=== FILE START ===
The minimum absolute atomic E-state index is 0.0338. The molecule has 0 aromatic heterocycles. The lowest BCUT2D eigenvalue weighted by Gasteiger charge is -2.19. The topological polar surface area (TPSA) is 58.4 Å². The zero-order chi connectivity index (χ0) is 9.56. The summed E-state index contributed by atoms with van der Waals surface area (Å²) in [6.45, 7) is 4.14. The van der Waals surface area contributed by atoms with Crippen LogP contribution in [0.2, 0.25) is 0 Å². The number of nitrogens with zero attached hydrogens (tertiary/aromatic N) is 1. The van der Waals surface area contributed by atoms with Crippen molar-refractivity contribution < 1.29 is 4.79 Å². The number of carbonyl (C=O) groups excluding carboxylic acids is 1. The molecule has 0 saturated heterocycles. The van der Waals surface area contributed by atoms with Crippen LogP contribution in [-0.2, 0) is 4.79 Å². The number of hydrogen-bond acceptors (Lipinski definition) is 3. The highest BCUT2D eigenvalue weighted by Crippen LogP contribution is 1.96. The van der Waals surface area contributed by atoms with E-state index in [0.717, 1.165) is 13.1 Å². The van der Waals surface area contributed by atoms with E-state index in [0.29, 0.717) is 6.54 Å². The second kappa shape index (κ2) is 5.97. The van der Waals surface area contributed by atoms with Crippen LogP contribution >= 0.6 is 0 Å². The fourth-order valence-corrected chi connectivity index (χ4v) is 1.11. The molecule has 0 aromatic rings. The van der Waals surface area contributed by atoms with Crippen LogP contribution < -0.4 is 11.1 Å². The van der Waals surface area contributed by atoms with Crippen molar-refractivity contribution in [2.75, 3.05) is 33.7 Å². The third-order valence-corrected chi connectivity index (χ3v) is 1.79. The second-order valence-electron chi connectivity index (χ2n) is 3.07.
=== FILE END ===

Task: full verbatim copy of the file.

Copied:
The minimum absolute atomic E-state index is 0.0338. The molecule has 0 aromatic heterocycles. The lowest BCUT2D eigenvalue weighted by Gasteiger charge is -2.19. The topological polar surface area (TPSA) is 58.4 Å². The zero-order chi connectivity index (χ0) is 9.56. The summed E-state index contributed by atoms with van der Waals surface area (Å²) in [6.45, 7) is 4.14. The van der Waals surface area contributed by atoms with Crippen LogP contribution in [0.2, 0.25) is 0 Å². The number of nitrogens with zero attached hydrogens (tertiary/aromatic N) is 1. The van der Waals surface area contributed by atoms with Crippen molar-refractivity contribution < 1.29 is 4.79 Å². The number of carbonyl (C=O) groups excluding carboxylic acids is 1. The molecule has 0 saturated heterocycles. The van der Waals surface area contributed by atoms with Crippen LogP contribution in [-0.2, 0) is 4.79 Å². The number of hydrogen-bond acceptors (Lipinski definition) is 3. The highest BCUT2D eigenvalue weighted by Crippen LogP contribution is 1.96. The van der Waals surface area contributed by atoms with E-state index in [0.717, 1.165) is 13.1 Å². The van der Waals surface area contributed by atoms with E-state index in [0.29, 0.717) is 6.54 Å². The second kappa shape index (κ2) is 5.97. The van der Waals surface area contributed by atoms with Crippen LogP contribution >= 0.6 is 0 Å². The fourth-order valence-corrected chi connectivity index (χ4v) is 1.11. The molecule has 0 aromatic rings. The van der Waals surface area contributed by atoms with Crippen LogP contribution < -0.4 is 11.1 Å². The van der Waals surface area contributed by atoms with Crippen molar-refractivity contribution in [2.75, 3.05) is 33.7 Å². The third-order valence-corrected chi connectivity index (χ3v) is 1.79. The second-order valence-electron chi connectivity index (χ2n) is 3.07.